The National Institute for Health and Care Excellence (NICE) has warned that restricting cataract surgery until people are virtually blind cannot be justified. Its proposed new guidance will advise the NHS to send more patients with cataracts for treatment.
Cataracts, which generally affect the eyesight of elderly patients, form when the lens of the eye becomes cloudy, resulting in blurred vision, spots and glare from bright lights.
Surgery to replace the affected lens is the most common operation carried out by the NHS, with more than 300,000 procedures taking place each year. But more recently, treatment has been rationed and offered only to those patients who have significant visual impairment and can barely read an eye chart. Patients in certain areas have had to wait an average of a year and a half for treatment and in some cases have had to plead for operations and demonstrate that they have experienced multiple falls because of their poor vision.
NICE has concluded that such restrictions are not clinically valid. The new guidance will insist that patients presenting with cataracts which impair their quality of life should be referred for treatment and it will specifically advise doctors not to rely on visual acuity scores as a measure of the impact on that patient’s quality of life.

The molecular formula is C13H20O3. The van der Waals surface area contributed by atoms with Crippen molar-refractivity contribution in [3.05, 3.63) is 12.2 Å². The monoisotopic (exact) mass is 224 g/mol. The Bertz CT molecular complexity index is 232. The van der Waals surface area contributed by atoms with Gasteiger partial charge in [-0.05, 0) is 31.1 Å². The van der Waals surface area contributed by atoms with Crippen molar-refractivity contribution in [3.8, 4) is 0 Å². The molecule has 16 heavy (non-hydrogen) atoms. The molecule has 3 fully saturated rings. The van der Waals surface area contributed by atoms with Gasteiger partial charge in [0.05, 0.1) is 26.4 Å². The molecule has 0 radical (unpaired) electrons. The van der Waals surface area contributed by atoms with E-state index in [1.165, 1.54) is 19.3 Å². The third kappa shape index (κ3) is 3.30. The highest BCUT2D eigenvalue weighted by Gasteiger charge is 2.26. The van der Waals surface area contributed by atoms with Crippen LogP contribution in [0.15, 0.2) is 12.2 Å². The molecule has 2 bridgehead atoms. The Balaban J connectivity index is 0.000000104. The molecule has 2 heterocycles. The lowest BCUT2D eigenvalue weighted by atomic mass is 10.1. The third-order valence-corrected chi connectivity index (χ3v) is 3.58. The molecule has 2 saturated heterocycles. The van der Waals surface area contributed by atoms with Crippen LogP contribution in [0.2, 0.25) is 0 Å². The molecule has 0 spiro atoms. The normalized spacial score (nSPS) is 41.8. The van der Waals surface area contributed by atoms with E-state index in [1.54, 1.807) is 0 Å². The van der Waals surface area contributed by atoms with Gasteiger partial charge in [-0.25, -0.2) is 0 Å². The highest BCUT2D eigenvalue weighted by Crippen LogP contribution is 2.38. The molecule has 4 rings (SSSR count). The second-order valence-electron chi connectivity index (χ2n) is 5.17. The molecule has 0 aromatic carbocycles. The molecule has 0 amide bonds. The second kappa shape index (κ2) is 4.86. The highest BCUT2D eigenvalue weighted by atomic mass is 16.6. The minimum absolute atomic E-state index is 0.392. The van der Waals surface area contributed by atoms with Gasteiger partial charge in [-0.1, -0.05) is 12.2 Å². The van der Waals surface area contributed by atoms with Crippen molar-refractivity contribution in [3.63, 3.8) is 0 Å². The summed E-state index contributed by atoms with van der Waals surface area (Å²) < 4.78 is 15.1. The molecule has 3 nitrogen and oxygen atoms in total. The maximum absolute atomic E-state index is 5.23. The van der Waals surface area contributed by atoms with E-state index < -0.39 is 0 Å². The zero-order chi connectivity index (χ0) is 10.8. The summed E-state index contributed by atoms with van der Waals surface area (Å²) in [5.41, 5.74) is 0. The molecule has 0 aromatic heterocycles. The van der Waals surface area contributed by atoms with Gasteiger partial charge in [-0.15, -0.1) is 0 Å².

Arran Macleod, a solicitor in the clinical negligence team at Penningtons Manches, said: "There is no justification for delaying a patient who needs treatment the opportunity to have their cataracts removed. If an individual’s vision is so impaired that their quality of life is affected, and they are at risk of injuring themselves, they should be offered, and referred for, treatment.
"Patients who develop cataracts will require treatment at some point, and NICE also argues that referring more patients for treatment will save money in the long run. It is claimed that earlier treatment will reduce the NHS’s exposure to costs associated with treating patients who have fallen down and suffered bony and soft-tissue injuries.
"NHS officials maintain that the additional number of procedures taking place because of NICE’s guidance is unaffordable. They have stated that unless the NHS gets a meaningful funding increase, patients will continue having to wait for treatment.
"If you or a loved one develop cataracts which impact on your daily living, we recommend you get in touch with your GP or optician. We would be happy to speak with anyone who has concerns about the treatment received for their cataracts and provide advice on your options."
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